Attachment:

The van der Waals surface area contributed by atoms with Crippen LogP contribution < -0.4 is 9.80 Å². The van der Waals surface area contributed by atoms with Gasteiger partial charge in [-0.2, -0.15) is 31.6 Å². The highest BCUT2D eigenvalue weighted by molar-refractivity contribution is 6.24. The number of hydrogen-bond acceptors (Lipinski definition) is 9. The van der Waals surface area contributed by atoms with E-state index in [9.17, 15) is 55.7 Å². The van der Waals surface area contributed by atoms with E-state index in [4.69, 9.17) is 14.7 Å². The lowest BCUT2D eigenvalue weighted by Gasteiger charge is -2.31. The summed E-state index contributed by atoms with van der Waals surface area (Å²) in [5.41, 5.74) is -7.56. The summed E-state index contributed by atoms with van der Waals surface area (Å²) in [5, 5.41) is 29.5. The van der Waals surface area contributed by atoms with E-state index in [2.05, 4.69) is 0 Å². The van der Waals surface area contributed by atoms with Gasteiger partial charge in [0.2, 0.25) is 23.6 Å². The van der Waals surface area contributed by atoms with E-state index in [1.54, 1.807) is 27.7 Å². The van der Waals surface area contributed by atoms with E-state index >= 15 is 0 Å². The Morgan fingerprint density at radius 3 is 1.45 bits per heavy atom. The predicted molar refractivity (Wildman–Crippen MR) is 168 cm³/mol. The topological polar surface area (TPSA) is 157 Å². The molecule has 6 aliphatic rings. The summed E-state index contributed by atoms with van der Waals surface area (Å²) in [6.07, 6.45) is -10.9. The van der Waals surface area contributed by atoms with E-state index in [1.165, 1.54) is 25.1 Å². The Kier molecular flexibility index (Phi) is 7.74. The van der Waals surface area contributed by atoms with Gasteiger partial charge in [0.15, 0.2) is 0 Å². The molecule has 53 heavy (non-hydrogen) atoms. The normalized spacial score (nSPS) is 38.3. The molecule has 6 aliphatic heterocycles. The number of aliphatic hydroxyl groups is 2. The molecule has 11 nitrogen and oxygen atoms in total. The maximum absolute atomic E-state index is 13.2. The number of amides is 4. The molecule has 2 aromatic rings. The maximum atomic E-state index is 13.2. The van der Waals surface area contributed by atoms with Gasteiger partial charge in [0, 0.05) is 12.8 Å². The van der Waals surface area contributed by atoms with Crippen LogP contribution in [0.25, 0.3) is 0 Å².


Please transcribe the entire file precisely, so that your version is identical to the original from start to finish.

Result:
The van der Waals surface area contributed by atoms with Crippen LogP contribution < -0.4 is 9.80 Å². The van der Waals surface area contributed by atoms with Gasteiger partial charge in [-0.2, -0.15) is 31.6 Å². The highest BCUT2D eigenvalue weighted by molar-refractivity contribution is 6.24. The number of hydrogen-bond acceptors (Lipinski definition) is 9. The van der Waals surface area contributed by atoms with E-state index in [9.17, 15) is 55.7 Å². The van der Waals surface area contributed by atoms with E-state index in [4.69, 9.17) is 14.7 Å². The lowest BCUT2D eigenvalue weighted by Gasteiger charge is -2.31. The summed E-state index contributed by atoms with van der Waals surface area (Å²) in [5.41, 5.74) is -7.56. The summed E-state index contributed by atoms with van der Waals surface area (Å²) in [5, 5.41) is 29.5. The van der Waals surface area contributed by atoms with E-state index in [2.05, 4.69) is 0 Å². The van der Waals surface area contributed by atoms with Gasteiger partial charge in [0.2, 0.25) is 23.6 Å². The van der Waals surface area contributed by atoms with E-state index in [1.54, 1.807) is 27.7 Å². The van der Waals surface area contributed by atoms with E-state index >= 15 is 0 Å². The Morgan fingerprint density at radius 3 is 1.45 bits per heavy atom. The predicted molar refractivity (Wildman–Crippen MR) is 168 cm³/mol. The topological polar surface area (TPSA) is 157 Å². The molecule has 6 aliphatic rings. The summed E-state index contributed by atoms with van der Waals surface area (Å²) in [6.07, 6.45) is -10.9. The van der Waals surface area contributed by atoms with E-state index in [1.165, 1.54) is 25.1 Å². The Kier molecular flexibility index (Phi) is 7.74. The van der Waals surface area contributed by atoms with Gasteiger partial charge in [0.15, 0.2) is 0 Å². The molecule has 53 heavy (non-hydrogen) atoms. The normalized spacial score (nSPS) is 38.3. The molecule has 6 aliphatic heterocycles. The number of aliphatic hydroxyl groups is 2. The molecule has 11 nitrogen and oxygen atoms in total. The maximum absolute atomic E-state index is 13.2. The number of amides is 4. The molecule has 2 aromatic rings. The maximum atomic E-state index is 13.2. The van der Waals surface area contributed by atoms with Gasteiger partial charge in [0, 0.05) is 12.8 Å². The van der Waals surface area contributed by atoms with Crippen LogP contribution in [0.25, 0.3) is 0 Å².